An abandoned city park is about to see a huge transformation


  • Photo: Shutterstock
Sounds fun, right? Well, despite seeming quite recreational a solar park isn't a place to frolic in the sun. Instead, it's a vacant, 10-acre piece of Detroit-owned property where DTE Energy is going to set up millions of dollars worth of solar panels to generate clean energy to be used by city residents. 

The former site of O'Shea Park will generate $1 million in tax revenue for the city over the course of the 20-year lease Detroit and DTE Energy made. The solar power harvested from the park will produce enough energy for 450 homes, according to a PR Newswire story. 

The park, once completed, will be one the largest of its kind in the country. It's a sister project to an array under development in Ypslanti, one at the GM Warren Transmission plant, and two large-scale projects in Lapeer, one of which will be the largest company-owned solar array east of the Mississippi River upon completion. By 2017 31 DTE solar arrays will be in operation and capable of generating enough clean power for 14,000 homes. All of these larger projects are part of a wider commitment DTE made to enliven the metro area. Another component of the project will provide educational opportunities to students learning or renewable energy and sustainability.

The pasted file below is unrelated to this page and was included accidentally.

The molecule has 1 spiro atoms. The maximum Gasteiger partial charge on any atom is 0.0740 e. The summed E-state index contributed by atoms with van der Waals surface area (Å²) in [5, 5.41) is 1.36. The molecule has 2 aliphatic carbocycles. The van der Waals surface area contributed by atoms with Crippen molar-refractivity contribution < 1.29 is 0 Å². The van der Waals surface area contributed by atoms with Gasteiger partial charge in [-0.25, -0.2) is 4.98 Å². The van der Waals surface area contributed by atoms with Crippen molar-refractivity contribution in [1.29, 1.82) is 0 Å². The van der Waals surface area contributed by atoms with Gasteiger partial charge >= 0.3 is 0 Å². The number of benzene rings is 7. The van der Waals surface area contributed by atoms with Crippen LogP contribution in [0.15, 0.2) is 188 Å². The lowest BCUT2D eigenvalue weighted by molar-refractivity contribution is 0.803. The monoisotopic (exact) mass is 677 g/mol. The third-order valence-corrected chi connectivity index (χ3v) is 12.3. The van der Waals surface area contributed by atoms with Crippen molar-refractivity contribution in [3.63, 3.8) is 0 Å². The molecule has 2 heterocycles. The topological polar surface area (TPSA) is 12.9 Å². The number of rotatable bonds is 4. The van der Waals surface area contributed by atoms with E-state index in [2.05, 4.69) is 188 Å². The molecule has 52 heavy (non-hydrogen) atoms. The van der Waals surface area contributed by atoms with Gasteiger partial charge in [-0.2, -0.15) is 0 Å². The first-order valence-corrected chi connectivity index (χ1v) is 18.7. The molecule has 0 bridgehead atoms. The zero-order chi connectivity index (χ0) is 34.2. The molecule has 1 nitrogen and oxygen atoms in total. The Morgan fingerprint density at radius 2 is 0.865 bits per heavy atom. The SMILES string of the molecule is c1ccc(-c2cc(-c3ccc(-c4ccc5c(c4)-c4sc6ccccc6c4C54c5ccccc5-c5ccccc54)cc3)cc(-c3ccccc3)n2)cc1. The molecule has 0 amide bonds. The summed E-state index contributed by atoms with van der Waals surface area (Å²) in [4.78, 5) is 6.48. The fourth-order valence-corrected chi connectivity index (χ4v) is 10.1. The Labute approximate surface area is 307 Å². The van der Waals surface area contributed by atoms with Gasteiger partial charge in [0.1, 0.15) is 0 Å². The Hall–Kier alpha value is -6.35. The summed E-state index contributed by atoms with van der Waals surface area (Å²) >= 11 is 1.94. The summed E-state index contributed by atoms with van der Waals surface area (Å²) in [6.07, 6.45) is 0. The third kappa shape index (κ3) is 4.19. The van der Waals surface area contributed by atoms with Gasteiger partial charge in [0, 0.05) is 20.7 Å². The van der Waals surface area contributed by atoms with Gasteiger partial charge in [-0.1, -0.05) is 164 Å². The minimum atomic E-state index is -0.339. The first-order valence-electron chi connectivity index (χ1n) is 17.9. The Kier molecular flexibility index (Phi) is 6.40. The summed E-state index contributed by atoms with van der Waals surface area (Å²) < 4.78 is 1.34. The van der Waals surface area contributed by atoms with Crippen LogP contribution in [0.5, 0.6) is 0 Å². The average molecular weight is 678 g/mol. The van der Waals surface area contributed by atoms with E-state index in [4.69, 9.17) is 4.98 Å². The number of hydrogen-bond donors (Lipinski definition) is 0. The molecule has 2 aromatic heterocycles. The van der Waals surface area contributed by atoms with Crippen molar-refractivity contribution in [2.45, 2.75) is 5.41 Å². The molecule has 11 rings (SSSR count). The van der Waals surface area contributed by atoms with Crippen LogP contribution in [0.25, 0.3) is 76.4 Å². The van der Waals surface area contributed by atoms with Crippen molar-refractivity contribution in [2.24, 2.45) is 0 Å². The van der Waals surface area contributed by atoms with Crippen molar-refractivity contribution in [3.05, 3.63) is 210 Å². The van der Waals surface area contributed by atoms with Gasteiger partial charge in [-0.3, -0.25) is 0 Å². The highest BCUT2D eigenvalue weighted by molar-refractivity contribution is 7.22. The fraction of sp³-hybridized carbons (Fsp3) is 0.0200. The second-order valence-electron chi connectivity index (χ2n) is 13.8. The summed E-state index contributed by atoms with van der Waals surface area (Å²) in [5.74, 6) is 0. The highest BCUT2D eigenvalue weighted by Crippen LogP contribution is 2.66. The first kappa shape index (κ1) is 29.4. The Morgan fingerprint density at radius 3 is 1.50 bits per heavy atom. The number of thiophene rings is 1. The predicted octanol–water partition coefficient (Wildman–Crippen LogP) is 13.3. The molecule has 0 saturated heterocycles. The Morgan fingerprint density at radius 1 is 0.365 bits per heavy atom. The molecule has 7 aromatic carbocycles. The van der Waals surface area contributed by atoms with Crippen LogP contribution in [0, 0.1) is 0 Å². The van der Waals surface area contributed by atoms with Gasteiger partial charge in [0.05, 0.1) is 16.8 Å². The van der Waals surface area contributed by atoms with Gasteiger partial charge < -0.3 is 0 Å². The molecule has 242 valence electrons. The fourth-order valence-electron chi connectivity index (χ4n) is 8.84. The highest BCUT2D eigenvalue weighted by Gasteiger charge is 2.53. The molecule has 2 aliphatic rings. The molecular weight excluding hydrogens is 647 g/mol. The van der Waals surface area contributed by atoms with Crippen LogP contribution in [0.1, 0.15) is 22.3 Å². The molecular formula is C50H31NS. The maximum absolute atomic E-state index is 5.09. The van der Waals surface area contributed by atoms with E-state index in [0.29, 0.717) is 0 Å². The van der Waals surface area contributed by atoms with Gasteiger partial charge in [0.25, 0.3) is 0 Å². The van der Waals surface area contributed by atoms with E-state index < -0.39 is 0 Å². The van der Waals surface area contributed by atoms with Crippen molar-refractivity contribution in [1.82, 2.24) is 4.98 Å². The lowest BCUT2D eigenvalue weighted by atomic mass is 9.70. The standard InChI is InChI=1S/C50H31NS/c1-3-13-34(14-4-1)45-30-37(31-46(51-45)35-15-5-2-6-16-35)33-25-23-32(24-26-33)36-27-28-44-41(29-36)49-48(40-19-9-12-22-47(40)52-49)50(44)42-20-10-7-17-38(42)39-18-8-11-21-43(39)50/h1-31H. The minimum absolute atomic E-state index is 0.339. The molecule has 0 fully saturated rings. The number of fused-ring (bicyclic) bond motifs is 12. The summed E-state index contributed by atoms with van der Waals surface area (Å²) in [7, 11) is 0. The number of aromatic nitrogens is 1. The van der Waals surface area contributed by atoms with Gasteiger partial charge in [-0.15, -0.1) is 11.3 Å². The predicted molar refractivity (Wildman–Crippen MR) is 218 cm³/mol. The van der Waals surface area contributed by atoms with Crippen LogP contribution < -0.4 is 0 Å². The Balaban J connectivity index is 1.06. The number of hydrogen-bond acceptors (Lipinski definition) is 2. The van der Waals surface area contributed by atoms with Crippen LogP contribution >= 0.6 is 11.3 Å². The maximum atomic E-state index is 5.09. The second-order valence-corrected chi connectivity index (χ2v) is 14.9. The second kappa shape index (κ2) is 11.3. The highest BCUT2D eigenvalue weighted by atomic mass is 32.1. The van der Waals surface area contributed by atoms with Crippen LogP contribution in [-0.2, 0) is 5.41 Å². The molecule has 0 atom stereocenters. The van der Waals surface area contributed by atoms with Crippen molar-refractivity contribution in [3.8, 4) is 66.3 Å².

Detroit City Council gave the project the green light at the end of March and construction is set to begin in May. 

We welcome readers to submit letters regarding articles and content in Detroit Metro Times. Letters should be a minimum of 150 words, refer to content that has appeared on Detroit Metro Times, and must include the writer's full name, address, and phone number for verification purposes. No attachments will be considered. Writers of letters selected for publication will be notified via email. Letters may be edited and shortened for space.

Email us at

Detroit Metro Times works for you, and your support is essential.

Our small but mighty local team works tirelessly to bring you high-quality, uncensored news and cultural coverage of Detroit and beyond.

Unlike many newspapers, ours is free – and we'd like to keep it that way, because we believe, now more than ever, everyone deserves access to accurate, independent coverage of their community.

Whether it's a one-time acknowledgement of this article or an ongoing pledge, your support helps keep Detroit's true free press free.